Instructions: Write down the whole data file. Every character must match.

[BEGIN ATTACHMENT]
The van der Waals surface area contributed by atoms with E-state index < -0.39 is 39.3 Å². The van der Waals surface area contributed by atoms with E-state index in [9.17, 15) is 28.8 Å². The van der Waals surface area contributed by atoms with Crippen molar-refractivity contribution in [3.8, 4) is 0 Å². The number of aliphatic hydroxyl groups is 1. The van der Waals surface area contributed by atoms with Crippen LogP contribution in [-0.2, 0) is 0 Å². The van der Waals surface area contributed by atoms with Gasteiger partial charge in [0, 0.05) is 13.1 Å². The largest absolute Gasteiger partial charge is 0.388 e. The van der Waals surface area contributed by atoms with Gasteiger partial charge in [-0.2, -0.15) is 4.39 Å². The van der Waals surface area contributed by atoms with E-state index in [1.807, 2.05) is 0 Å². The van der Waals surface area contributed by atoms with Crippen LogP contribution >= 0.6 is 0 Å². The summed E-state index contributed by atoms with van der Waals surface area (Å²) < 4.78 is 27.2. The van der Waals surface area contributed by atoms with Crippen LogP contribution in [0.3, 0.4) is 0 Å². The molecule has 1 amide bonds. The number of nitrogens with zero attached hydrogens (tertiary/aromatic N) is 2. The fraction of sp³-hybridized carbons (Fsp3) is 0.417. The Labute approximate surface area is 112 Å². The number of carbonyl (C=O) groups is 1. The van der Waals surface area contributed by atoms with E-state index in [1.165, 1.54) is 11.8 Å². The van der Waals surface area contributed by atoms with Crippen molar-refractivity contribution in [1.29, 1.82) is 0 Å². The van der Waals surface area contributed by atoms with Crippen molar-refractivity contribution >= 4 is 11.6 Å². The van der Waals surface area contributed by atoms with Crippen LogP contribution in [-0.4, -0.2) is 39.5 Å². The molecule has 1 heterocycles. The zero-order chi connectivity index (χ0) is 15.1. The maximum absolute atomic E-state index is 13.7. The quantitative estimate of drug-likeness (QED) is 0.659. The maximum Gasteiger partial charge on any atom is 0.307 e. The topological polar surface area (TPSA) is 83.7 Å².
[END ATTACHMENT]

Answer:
The van der Waals surface area contributed by atoms with E-state index < -0.39 is 39.3 Å². The van der Waals surface area contributed by atoms with E-state index in [9.17, 15) is 28.8 Å². The van der Waals surface area contributed by atoms with Crippen molar-refractivity contribution in [3.8, 4) is 0 Å². The number of aliphatic hydroxyl groups is 1. The van der Waals surface area contributed by atoms with Crippen LogP contribution in [-0.2, 0) is 0 Å². The van der Waals surface area contributed by atoms with Gasteiger partial charge in [0, 0.05) is 13.1 Å². The largest absolute Gasteiger partial charge is 0.388 e. The van der Waals surface area contributed by atoms with Gasteiger partial charge in [-0.2, -0.15) is 4.39 Å². The van der Waals surface area contributed by atoms with E-state index in [1.807, 2.05) is 0 Å². The van der Waals surface area contributed by atoms with Crippen LogP contribution >= 0.6 is 0 Å². The summed E-state index contributed by atoms with van der Waals surface area (Å²) < 4.78 is 27.2. The van der Waals surface area contributed by atoms with Crippen LogP contribution in [0.3, 0.4) is 0 Å². The molecule has 1 amide bonds. The number of nitrogens with zero attached hydrogens (tertiary/aromatic N) is 2. The fraction of sp³-hybridized carbons (Fsp3) is 0.417. The Labute approximate surface area is 112 Å². The number of carbonyl (C=O) groups is 1. The van der Waals surface area contributed by atoms with E-state index in [1.165, 1.54) is 11.8 Å². The van der Waals surface area contributed by atoms with Crippen molar-refractivity contribution in [1.29, 1.82) is 0 Å². The van der Waals surface area contributed by atoms with Crippen molar-refractivity contribution >= 4 is 11.6 Å². The van der Waals surface area contributed by atoms with Crippen LogP contribution in [-0.4, -0.2) is 39.5 Å². The molecule has 1 heterocycles. The zero-order chi connectivity index (χ0) is 15.1. The maximum absolute atomic E-state index is 13.7. The quantitative estimate of drug-likeness (QED) is 0.659. The maximum Gasteiger partial charge on any atom is 0.307 e. The topological polar surface area (TPSA) is 83.7 Å².